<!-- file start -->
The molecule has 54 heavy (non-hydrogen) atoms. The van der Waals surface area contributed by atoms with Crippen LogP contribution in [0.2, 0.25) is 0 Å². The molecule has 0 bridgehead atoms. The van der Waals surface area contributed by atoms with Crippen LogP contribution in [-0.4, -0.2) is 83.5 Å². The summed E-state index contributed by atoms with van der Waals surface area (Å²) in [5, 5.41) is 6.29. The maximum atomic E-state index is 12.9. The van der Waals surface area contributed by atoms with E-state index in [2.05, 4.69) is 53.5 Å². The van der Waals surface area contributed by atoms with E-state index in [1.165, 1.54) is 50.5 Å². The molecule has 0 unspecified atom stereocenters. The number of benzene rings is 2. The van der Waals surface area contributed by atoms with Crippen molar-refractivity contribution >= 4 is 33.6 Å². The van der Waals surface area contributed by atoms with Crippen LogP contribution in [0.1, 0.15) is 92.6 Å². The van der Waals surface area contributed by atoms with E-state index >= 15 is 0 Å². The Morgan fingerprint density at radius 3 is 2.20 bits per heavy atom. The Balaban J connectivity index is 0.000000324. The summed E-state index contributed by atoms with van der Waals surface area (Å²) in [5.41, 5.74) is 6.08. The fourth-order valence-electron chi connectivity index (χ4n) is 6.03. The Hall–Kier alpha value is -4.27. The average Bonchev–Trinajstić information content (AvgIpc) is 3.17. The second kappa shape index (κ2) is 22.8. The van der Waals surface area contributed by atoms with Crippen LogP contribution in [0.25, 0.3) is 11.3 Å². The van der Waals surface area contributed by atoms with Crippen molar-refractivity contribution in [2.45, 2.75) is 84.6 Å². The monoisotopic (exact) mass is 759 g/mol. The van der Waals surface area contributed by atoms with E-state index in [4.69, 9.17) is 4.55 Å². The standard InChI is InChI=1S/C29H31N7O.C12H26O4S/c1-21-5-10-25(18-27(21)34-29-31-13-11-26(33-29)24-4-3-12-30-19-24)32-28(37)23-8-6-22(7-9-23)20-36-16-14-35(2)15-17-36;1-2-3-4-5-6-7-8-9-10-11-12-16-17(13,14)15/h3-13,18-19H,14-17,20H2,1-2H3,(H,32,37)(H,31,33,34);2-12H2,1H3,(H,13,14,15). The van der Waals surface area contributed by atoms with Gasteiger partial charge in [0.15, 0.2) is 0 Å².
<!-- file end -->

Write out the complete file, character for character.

The molecule has 54 heavy (non-hydrogen) atoms. The van der Waals surface area contributed by atoms with Crippen LogP contribution in [0.2, 0.25) is 0 Å². The molecule has 0 bridgehead atoms. The van der Waals surface area contributed by atoms with Crippen LogP contribution in [-0.4, -0.2) is 83.5 Å². The summed E-state index contributed by atoms with van der Waals surface area (Å²) in [5, 5.41) is 6.29. The maximum atomic E-state index is 12.9. The van der Waals surface area contributed by atoms with E-state index in [2.05, 4.69) is 53.5 Å². The van der Waals surface area contributed by atoms with E-state index in [1.165, 1.54) is 50.5 Å². The molecule has 0 unspecified atom stereocenters. The number of benzene rings is 2. The van der Waals surface area contributed by atoms with Crippen molar-refractivity contribution >= 4 is 33.6 Å². The van der Waals surface area contributed by atoms with Crippen LogP contribution in [0.1, 0.15) is 92.6 Å². The van der Waals surface area contributed by atoms with E-state index >= 15 is 0 Å². The Morgan fingerprint density at radius 3 is 2.20 bits per heavy atom. The Balaban J connectivity index is 0.000000324. The summed E-state index contributed by atoms with van der Waals surface area (Å²) in [5.41, 5.74) is 6.08. The fourth-order valence-electron chi connectivity index (χ4n) is 6.03. The Hall–Kier alpha value is -4.27. The average Bonchev–Trinajstić information content (AvgIpc) is 3.17. The second kappa shape index (κ2) is 22.8. The van der Waals surface area contributed by atoms with Crippen LogP contribution in [0.25, 0.3) is 11.3 Å². The van der Waals surface area contributed by atoms with Crippen molar-refractivity contribution in [2.45, 2.75) is 84.6 Å². The monoisotopic (exact) mass is 759 g/mol. The van der Waals surface area contributed by atoms with E-state index in [4.69, 9.17) is 4.55 Å². The standard InChI is InChI=1S/C29H31N7O.C12H26O4S/c1-21-5-10-25(18-27(21)34-29-31-13-11-26(33-29)24-4-3-12-30-19-24)32-28(37)23-8-6-22(7-9-23)20-36-16-14-35(2)15-17-36;1-2-3-4-5-6-7-8-9-10-11-12-16-17(13,14)15/h3-13,18-19H,14-17,20H2,1-2H3,(H,32,37)(H,31,33,34);2-12H2,1H3,(H,13,14,15). The van der Waals surface area contributed by atoms with Gasteiger partial charge in [0.15, 0.2) is 0 Å².